After the mixing period, the next step is to separate the formed flocs either by sedimentation (for 15–60 minutes, depending on the settling velocity) or centrifugation, which simulates rapid sand filtration (Bubáková et al. 2011). Afterwards, supernatants are withdrawn to measure the following: pH; alkalinity; the residual impurity or a variable representing the concentration of the residual impurity (dissolved organic carbon (DOC), turbidity, UV254, protein, saccharide or humic acid content, cell count, optical density, etc.); and the residual coagulant (e.g., Al, Fe, polyacrylamide). The lowest residual impurity and concentration of coagulant correspond to the optimal coagulant dosage and pH value. Notably, in the case of organic coagulants it may be difficult to distinguish between the residual content of organic coagulants and organic impurities in the treated water. For example, determining the extent of residual coagulant is important for polyacrylamide-based coagulants, as the derivatives of polyacrylamide and acrylamide monomer are neurotoxic, carcinogenic and non-biodegradable in the natural environment (Rudén 2004).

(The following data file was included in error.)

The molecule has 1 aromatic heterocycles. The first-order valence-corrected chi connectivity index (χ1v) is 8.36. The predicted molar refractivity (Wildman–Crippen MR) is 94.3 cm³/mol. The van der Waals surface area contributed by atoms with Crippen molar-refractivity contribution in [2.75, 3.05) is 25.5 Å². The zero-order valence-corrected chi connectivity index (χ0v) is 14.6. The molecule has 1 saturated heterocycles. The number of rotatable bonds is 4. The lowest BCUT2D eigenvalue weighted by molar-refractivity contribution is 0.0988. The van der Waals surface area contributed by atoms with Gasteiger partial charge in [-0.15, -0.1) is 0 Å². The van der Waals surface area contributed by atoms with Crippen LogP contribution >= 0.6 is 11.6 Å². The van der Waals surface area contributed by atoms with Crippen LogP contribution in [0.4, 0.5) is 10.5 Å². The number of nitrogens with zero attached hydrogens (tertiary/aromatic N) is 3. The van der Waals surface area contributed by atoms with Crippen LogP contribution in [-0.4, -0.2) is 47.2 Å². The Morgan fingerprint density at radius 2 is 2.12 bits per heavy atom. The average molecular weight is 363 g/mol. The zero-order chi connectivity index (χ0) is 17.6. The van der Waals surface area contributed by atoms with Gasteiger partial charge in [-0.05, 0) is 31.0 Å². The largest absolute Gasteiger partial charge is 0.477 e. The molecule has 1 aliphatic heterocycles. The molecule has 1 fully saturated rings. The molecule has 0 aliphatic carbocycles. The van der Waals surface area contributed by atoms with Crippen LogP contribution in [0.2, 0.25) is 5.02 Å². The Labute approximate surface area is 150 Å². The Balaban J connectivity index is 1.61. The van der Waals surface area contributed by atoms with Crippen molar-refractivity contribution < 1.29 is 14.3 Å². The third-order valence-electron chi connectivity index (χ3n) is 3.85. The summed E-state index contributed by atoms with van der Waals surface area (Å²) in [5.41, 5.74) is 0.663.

Figure 1 summarizes the recommended procedure of dosage and pH optimization. Testing a range of coagulant doses and pH values results in a matrix/graph of optimal coagulant and pH ranges. An example of such a matrix is given by Naceradska et al. (2019) in Figures 3 and 4 of that work.

Figure 1

Recommended procedure of coagulant dosage and pH optimization.

Figure 1

Recommended procedure of coagulant dosage and pH optimization.

Individual impurities, such as kaolin suspension or a single protein, pertain to a very narrow optimal pH range, while a wider optimal pH range is denoted for a mixture of impurities (Polasek & Mutl 1995; Safarikova et al. 2013; Pivokonsky et al. 2015). Note that – in a mixture of impurities – the means of optimal pH values and a sum of coagulant dosages for the individual impurities do not necessarily constitute the optimal values for the mixture itself (see Significance of pH value in coagulation, below). Therefore, separate optimization is needed for a mixture of impurities.

SIGNIFICANCE OF pH VALUE IN COAGULATION